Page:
Are Home Prices Going Up or Down? Place Your Bets Here.

Last Updated Jul 21, 2009 2:52 PM EDT

I've been hearing that homes are starting to sell. Home sale prices seem to be a little (or a lot, depending on the location) lower than what the sellers were hoping to get - except for those who are just thankful they're able to sell at all.

Are home prices going up or down? Until recently, there was no way make money on the pure rise or fall of home prices other than selling your own real estate. But thanks to Robert Shiller, co-founder of the S&P/Case-Shiller home price index and now MacroMarkets' chief economist and co-founder, you can lay a bet that house prices are going up or down.

At the end of June, MacroMarkets launched two exchange traded products linked to the U.S. housing market:

  • MacroShares Major Metro Housing UP (ticker: UMM) You're betting that housing prices will go up over time.
  • MacroShares Major Metro Housing DOWN (ticker: DMM) You're betting that housing prices will go down over time.
The two exchange traded products (they can't be exchange traded funds because the underlying asset consists of about 25 million homes in 10 metro areas) are tethered together and own U.S. Treasuries and cash. As Sam Masucci, MacroMarkets' President and CEO explained to me this morning, the assets are traded between the two products: If the S&P/Case-Shiller index goes up, UMM benefits by receiving assets from the DMM. If the index goes down, DMM benefits at the expense of UMM.

The product term is five years. Masucci says that he and Shiller chose a 5-year term because "it's a bet on where housing prices will be in five years."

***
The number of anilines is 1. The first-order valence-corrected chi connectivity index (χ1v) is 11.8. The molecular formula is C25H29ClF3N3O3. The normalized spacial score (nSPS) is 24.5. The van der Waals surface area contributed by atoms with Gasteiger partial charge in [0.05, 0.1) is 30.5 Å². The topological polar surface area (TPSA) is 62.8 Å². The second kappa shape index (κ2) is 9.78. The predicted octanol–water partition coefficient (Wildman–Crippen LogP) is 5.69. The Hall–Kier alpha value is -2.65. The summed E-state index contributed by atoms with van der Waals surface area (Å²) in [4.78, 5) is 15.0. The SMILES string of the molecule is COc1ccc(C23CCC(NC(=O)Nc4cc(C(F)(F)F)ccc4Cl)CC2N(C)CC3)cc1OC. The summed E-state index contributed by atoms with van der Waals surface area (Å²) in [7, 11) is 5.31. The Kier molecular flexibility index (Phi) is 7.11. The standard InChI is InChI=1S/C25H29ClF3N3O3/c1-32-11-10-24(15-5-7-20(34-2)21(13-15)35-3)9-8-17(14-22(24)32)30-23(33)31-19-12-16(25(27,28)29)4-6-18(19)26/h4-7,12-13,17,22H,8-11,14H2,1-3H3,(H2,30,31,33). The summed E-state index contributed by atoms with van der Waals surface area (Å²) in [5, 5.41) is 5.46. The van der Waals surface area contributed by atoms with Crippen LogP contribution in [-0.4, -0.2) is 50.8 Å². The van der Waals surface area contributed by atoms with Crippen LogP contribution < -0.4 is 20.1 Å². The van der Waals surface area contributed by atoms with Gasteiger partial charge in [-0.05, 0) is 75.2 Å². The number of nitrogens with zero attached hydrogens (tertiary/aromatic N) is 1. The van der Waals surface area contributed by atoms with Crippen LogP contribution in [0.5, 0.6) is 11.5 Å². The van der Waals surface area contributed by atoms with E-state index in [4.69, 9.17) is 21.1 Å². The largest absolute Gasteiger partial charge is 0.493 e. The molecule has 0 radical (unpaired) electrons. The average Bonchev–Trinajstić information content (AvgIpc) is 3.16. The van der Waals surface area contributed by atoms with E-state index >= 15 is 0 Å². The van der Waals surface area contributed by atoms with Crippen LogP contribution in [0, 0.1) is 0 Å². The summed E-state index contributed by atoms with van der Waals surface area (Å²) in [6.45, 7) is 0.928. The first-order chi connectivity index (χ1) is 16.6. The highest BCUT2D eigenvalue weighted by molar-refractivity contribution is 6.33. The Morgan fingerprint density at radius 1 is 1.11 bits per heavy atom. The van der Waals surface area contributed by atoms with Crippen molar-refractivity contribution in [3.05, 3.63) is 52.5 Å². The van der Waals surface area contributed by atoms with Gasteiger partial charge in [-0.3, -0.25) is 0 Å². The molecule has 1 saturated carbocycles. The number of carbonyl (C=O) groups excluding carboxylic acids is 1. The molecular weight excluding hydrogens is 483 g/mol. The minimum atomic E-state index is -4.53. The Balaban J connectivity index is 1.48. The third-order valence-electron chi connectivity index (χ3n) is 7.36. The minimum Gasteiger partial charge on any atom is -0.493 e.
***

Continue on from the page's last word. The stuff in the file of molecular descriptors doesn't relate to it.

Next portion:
(At the moment, the UMM/DMM market thinks housing prices will be down another 7 percent in 5 years, but you can check for yourself online at any moment. You can use MacroShares Fair Value Estimator tool to calculate where you think housing prices are going over each of the next five years and the calculator will tell you at what price you should buy either UMM or DMM.)

At the end of the term, UMM and DMM will be liquidated and the assets distributed to anyone who is still invested. (Masucci said MacroShares reserves the right to liquidate the fund sooner, which it did with a pair of securities linked to the price of oil. When the price of a barrel of oil hit $140, the fund was terminated.)

I asked Masucci who would benefit from investing in the securities. Not surprisingly, he sees an enormous market: "Anyone looking to get further exposure (to the housing market) but on a diversified basis will buy UMM. Anyone who feels they are overexposed to housing can buy DMM. It's the only way to hedge real estate."

Of course, most ordinary individuals already own a house and thus have plenty of nail-biting exposure to real estate. When I suggested to Masucci that individuals who wanted to hedge their own house bets might instead purchase a foreclosure, short sale, or even a real estate investment trust (REIT), he basically said this is the only way to bet on whether housing prices are going up or down.

The most interesting part of the conversation is where Masucci sees this going in the future: Each year, the plan is to introduce another pair of 5-year term UMM/DMM securities. Eventually, if the funds are successful enough, the company will introduce pairs of securities tied to individual markets, cities, or even more granular data, like zip codes.

Imagine being able to bet on whether housing prices go up or down in your own neighborhood. Either way, Shiller and Masucci will pocket a fee of 125 basis points, and win every time.

Read More:
What's My Home Worth?
Rising Interest Rates are Killing The Housing Recovery

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    Ilyce R. Glink is an award-winning, nationally-syndicated columnist, best-selling book author and founder of Best Money Moves, an employee benefit program that helps reduce financial stress. She also owns, where readers can find real estate and personal finance resources.